printf("%f") question

Discussion in 'C Programming' started by Ioannis Vranos, Mar 2, 2008.

  1. If we want to print a float with printf, a printf("%f", x); is
    sufficient, or a cast is needed like in printf("%f", (double)x); ?
     
    Ioannis Vranos, Mar 2, 2008
    #1
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  2. Clarification: The question is about C90/C95.

    Ioannis Vranos wrote:
    > If we want to print a float with printf, a printf("%f", x); is
    > sufficient, or a cast is needed like in printf("%f", (double)x); ?
     
    Ioannis Vranos, Mar 2, 2008
    #2
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  3. On Sun, 02 Mar 2008 15:16:11 +0200, Ioannis Vranos wrote:
    > If we want to print a float with printf, a printf("%f", x); is
    > sufficient, or a cast is needed like in printf("%f", (double)x); ?


    Any float argument to the variable arguments of a function will be
    promoted to double. Both are fine.
     
    Harald van Dijk, Mar 2, 2008
    #3
  4. Harald van Dijk wrote:
    > Any float argument to the variable arguments of a function will be
    > promoted to double. Both are fine.



    I suppose the following are also correct:

    signed char sc= 15;
    unsigned char uc= 130;

    printf("%d\t%hu\t%u", sc, uc, uc);
     
    Ioannis Vranos, Mar 2, 2008
    #4
  5. On Sun, 02 Mar 2008 15:39:42 +0200, Ioannis Vranos wrote:
    > Harald van Dijk wrote:
    >> Any float argument to the variable arguments of a function will be
    >> promoted to double. Both are fine.

    >
    > I suppose the following are also correct:
    >
    > signed char sc= 15;
    > unsigned char uc= 130;
    >
    > printf("%d\t%hu\t%u", sc, uc, uc);


    On most systems, unsigned char will be promoted to signed int, which
    should be printed using %d. You can usually -- probably on all existing
    implementations -- get away with printing a signed int using %u, or an
    unsigned int using %d, so long as the value is within the common range,
    but it's not correct.
     
    Harald van Dijk, Mar 2, 2008
    #5
  6. Ioannis Vranos wrote:
    > If we want to print a float with printf, a printf("%f", x); is
    > sufficient, or a cast is needed like in printf("%f", (double)x); ?


    x will be promoted to a double, following the normal promotion rules for
    arguments. The cast is unnecessary.
     
    Martin Ambuhl, Mar 2, 2008
    #6
  7. Harald van Dijk <> writes:
    > On Sun, 02 Mar 2008 15:39:42 +0200, Ioannis Vranos wrote:
    >> Harald van Dijk wrote:
    >>> Any float argument to the variable arguments of a function will be
    >>> promoted to double. Both are fine.

    >>
    >> I suppose the following are also correct:
    >>
    >> signed char sc= 15;
    >> unsigned char uc= 130;
    >>
    >> printf("%d\t%hu\t%u", sc, uc, uc);

    >
    > On most systems, unsigned char will be promoted to signed int, which
    > should be printed using %d. You can usually -- probably on all existing
    > implementations -- get away with printing a signed int using %u, or an
    > unsigned int using %d, so long as the value is within the common range,
    > but it's not correct.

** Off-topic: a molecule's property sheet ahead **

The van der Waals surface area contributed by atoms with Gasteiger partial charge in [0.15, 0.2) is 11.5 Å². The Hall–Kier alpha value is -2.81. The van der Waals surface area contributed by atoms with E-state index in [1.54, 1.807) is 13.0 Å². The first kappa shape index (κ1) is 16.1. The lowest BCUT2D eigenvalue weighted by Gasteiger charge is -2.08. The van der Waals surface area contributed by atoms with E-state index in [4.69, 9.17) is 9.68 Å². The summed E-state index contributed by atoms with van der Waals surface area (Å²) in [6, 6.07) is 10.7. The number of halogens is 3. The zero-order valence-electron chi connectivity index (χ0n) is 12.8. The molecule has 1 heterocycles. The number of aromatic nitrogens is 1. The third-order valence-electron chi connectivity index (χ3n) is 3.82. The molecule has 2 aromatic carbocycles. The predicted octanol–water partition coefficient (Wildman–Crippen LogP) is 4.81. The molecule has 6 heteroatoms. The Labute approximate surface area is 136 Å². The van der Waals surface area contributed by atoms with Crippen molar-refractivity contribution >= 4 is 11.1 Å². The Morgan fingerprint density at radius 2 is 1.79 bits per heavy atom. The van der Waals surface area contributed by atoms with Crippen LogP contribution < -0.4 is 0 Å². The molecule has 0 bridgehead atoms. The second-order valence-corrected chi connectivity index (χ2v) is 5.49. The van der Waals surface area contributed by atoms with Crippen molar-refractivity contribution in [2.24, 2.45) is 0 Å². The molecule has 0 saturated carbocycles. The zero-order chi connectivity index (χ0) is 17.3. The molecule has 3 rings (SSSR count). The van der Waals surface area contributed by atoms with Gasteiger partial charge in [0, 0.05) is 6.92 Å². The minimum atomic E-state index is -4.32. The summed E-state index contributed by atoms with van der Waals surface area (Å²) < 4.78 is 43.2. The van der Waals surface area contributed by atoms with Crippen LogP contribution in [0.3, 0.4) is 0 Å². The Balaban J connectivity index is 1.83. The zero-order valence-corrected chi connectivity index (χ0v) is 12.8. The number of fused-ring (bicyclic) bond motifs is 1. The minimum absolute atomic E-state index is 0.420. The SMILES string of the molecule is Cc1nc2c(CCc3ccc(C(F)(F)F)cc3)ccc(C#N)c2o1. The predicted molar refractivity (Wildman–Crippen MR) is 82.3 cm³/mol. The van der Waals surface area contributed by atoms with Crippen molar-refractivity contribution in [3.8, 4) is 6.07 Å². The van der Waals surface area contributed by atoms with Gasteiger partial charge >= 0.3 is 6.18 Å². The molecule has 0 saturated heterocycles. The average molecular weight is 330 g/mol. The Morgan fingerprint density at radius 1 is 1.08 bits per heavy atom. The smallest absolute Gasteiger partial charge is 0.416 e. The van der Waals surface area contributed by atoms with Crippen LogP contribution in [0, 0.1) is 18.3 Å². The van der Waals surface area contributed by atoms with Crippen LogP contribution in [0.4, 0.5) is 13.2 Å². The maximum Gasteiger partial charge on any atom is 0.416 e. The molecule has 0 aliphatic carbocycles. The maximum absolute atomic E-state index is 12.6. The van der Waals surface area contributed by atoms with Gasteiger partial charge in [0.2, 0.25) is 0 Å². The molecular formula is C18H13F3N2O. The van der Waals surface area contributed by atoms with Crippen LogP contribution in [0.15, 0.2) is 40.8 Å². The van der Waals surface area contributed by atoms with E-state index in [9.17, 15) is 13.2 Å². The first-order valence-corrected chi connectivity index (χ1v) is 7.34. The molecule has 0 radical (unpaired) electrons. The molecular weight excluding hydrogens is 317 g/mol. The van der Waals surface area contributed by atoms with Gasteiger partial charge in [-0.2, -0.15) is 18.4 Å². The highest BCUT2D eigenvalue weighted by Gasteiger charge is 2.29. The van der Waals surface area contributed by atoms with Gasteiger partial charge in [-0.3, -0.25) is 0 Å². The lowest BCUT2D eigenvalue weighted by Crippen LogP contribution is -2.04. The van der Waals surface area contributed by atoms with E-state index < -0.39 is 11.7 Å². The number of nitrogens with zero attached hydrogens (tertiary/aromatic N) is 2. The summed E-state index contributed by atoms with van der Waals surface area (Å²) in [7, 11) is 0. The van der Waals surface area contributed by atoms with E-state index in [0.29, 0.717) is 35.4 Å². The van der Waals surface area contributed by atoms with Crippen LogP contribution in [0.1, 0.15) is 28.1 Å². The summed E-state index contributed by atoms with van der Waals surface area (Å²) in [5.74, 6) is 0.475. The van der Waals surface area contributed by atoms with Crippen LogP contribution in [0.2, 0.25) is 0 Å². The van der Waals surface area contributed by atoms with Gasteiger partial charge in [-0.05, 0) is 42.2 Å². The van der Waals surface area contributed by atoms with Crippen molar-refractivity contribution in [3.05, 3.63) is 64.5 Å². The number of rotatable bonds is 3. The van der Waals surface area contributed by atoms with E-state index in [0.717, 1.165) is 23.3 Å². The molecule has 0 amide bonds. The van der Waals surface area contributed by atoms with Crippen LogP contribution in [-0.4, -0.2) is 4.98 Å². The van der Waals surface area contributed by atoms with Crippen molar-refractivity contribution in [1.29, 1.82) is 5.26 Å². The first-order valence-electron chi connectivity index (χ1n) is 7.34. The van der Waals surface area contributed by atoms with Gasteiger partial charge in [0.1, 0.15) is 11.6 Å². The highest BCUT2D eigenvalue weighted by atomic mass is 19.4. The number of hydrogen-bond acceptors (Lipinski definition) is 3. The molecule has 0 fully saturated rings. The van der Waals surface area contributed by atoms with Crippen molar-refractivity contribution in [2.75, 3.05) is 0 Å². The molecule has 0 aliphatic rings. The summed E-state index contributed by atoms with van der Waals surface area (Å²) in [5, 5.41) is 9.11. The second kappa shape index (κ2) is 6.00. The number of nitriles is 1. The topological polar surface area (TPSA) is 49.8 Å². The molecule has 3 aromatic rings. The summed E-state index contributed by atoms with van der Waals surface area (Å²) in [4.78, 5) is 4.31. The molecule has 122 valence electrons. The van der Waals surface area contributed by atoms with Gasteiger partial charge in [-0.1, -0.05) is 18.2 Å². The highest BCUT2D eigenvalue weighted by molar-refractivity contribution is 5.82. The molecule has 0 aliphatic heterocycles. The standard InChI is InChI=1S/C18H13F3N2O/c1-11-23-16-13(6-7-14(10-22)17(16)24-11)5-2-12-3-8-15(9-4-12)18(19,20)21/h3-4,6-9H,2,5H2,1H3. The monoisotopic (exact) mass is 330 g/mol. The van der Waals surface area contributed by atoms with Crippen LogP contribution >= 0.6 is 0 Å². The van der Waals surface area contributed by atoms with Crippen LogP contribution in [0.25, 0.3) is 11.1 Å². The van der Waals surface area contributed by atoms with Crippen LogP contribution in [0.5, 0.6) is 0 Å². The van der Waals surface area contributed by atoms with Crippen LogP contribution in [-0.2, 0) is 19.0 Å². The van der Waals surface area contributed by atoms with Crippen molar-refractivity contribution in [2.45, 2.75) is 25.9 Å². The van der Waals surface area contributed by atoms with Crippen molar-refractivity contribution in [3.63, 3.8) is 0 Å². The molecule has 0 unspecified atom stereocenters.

signed char definitely promotes to (signed) int, so the "%d" is ok.

    The "%hu" should be "%hhu" ("%hu" is for unsigned short). The "%hhu"
    format prints a value of type unsigned char; "the argument will have
    been promoted according to the integer promotions, but its value shall
    be converted to signed char or unsigned char before printing" (C99
    7.19.6.1p7). That's exactly what "%hhu" is for.

    Harald is correct about the "%u" format; "%hhu" is better than "%u",
    even though "%u" is very likely to work as expected.

    --
    Keith Thompson (The_Other_Keith) <>
    Nokia
    "We must do something. This is something. Therefore, we must do this."
    -- Antony Jay and Jonathan Lynn, "Yes Minister"
     
    Keith Thompson, Mar 2, 2008
    #7
  8. Keith Thompson wrote:
    > Harald van Dijk <> writes:
    >> On Sun, 02 Mar 2008 15:39:42 +0200, Ioannis Vranos wrote:
    >>> Harald van Dijk wrote:
    >>>> Any float argument to the variable arguments of a function will be
    >>>> promoted to double. Both are fine.
    >>> I suppose the following are also correct:
    >>>
    >>> signed char sc= 15;
    >>> unsigned char uc= 130;
    >>>
    >>> printf("%d\t%hu\t%u", sc, uc, uc);

    >> On most systems, unsigned char will be promoted to signed int, which
    >> should be printed using %d. You can usually -- probably on all existing
    >> implementations -- get away with printing a signed int using %u, or an
    >> unsigned int using %d, so long as the value is within the common range,
    >> but it's not correct.

    >
    > signed char definitely promotes to (signed) int, so the "%d" is ok.
    >
    > The "%hu" should be "%hhu" ("%hu" is for unsigned short). The "%hhu"
    > format prints a value of type unsigned char; "the argument will have
    > been promoted according to the integer promotions, but its value shall
    > be converted to signed char or unsigned char before printing" (C99
    > 7.19.6.1p7). That's exactly what "%hhu" is for.
    >
    > Harald is correct about the "%u" format; "%hhu" is better than "%u",
    > even though "%u" is very likely to work as expected.



    Thanks for the answer, I forgot to mention that I am talking about
    C90/C95 here.
     
    Ioannis Vranos, Mar 2, 2008
    #8
  9. Ioannis Vranos

    santosh Guest

    Ioannis Vranos wrote:

    > Keith Thompson wrote:
    >> Harald van Dijk <> writes:
    >>> On Sun, 02 Mar 2008 15:39:42 +0200, Ioannis Vranos wrote:
    >>>> Harald van Dijk wrote:
    >>>>> Any float argument to the variable arguments of a function will be
    >>>>> promoted to double. Both are fine.
    >>>> I suppose the following are also correct:
    >>>>
    >>>> signed char sc= 15;
    >>>> unsigned char uc= 130;
    >>>>
    >>>> printf("%d\t%hu\t%u", sc, uc, uc);
    >>> On most systems, unsigned char will be promoted to signed int, which
    >>> should be printed using %d. You can usually -- probably on all
    >>> existing implementations -- get away with printing a signed int
    >>> using %u, or an unsigned int using %d, so long as the value is
    >>> within the common range, but it's not correct.

    >>
    >> signed char definitely promotes to (signed) int, so the "%d" is ok.
    >>